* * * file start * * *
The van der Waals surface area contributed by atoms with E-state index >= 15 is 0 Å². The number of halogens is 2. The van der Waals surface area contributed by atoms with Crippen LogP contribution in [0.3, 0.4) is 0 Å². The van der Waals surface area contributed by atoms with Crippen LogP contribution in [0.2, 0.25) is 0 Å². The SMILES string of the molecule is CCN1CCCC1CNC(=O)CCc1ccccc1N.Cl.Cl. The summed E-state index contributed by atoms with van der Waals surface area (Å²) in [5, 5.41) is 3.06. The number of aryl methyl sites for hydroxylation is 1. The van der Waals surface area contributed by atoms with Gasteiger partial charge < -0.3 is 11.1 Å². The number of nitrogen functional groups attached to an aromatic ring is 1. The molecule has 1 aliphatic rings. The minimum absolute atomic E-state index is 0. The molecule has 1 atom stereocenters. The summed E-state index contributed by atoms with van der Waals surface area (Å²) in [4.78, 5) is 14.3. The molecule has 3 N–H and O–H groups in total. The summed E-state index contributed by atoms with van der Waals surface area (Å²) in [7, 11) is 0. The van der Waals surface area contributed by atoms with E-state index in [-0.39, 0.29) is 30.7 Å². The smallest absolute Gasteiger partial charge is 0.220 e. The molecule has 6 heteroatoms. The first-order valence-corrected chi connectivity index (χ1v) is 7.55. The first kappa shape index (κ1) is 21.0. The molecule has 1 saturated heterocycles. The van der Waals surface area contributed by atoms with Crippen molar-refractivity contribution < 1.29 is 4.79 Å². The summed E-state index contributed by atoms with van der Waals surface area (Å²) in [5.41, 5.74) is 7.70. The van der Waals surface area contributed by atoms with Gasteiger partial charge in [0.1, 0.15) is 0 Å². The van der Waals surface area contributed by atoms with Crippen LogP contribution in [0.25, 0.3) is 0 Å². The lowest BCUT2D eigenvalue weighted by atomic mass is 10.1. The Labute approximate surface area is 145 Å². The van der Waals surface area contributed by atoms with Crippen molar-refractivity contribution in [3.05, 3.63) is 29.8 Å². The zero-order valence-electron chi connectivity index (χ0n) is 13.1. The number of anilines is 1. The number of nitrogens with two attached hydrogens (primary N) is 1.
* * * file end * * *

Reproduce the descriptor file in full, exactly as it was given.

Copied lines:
The van der Waals surface area contributed by atoms with E-state index >= 15 is 0 Å². The number of halogens is 2. The van der Waals surface area contributed by atoms with Crippen LogP contribution in [0.3, 0.4) is 0 Å². The van der Waals surface area contributed by atoms with Crippen LogP contribution in [0.2, 0.25) is 0 Å². The SMILES string of the molecule is CCN1CCCC1CNC(=O)CCc1ccccc1N.Cl.Cl. The summed E-state index contributed by atoms with van der Waals surface area (Å²) in [5, 5.41) is 3.06. The number of aryl methyl sites for hydroxylation is 1. The van der Waals surface area contributed by atoms with Gasteiger partial charge < -0.3 is 11.1 Å². The number of nitrogen functional groups attached to an aromatic ring is 1. The molecule has 1 aliphatic rings. The minimum absolute atomic E-state index is 0. The molecule has 1 atom stereocenters. The summed E-state index contributed by atoms with van der Waals surface area (Å²) in [4.78, 5) is 14.3. The molecule has 3 N–H and O–H groups in total. The summed E-state index contributed by atoms with van der Waals surface area (Å²) in [7, 11) is 0. The van der Waals surface area contributed by atoms with E-state index in [-0.39, 0.29) is 30.7 Å². The smallest absolute Gasteiger partial charge is 0.220 e. The molecule has 6 heteroatoms. The first-order valence-corrected chi connectivity index (χ1v) is 7.55. The first kappa shape index (κ1) is 21.0. The molecule has 1 saturated heterocycles. The van der Waals surface area contributed by atoms with Crippen molar-refractivity contribution < 1.29 is 4.79 Å². The summed E-state index contributed by atoms with van der Waals surface area (Å²) in [5.41, 5.74) is 7.70. The van der Waals surface area contributed by atoms with Gasteiger partial charge in [0.1, 0.15) is 0 Å². The van der Waals surface area contributed by atoms with Crippen LogP contribution in [0.25, 0.3) is 0 Å². The lowest BCUT2D eigenvalue weighted by atomic mass is 10.1. The Labute approximate surface area is 145 Å². The van der Waals surface area contributed by atoms with Crippen molar-refractivity contribution in [3.05, 3.63) is 29.8 Å². The zero-order valence-electron chi connectivity index (χ0n) is 13.1. The number of anilines is 1. The number of nitrogens with two attached hydrogens (primary N) is 1.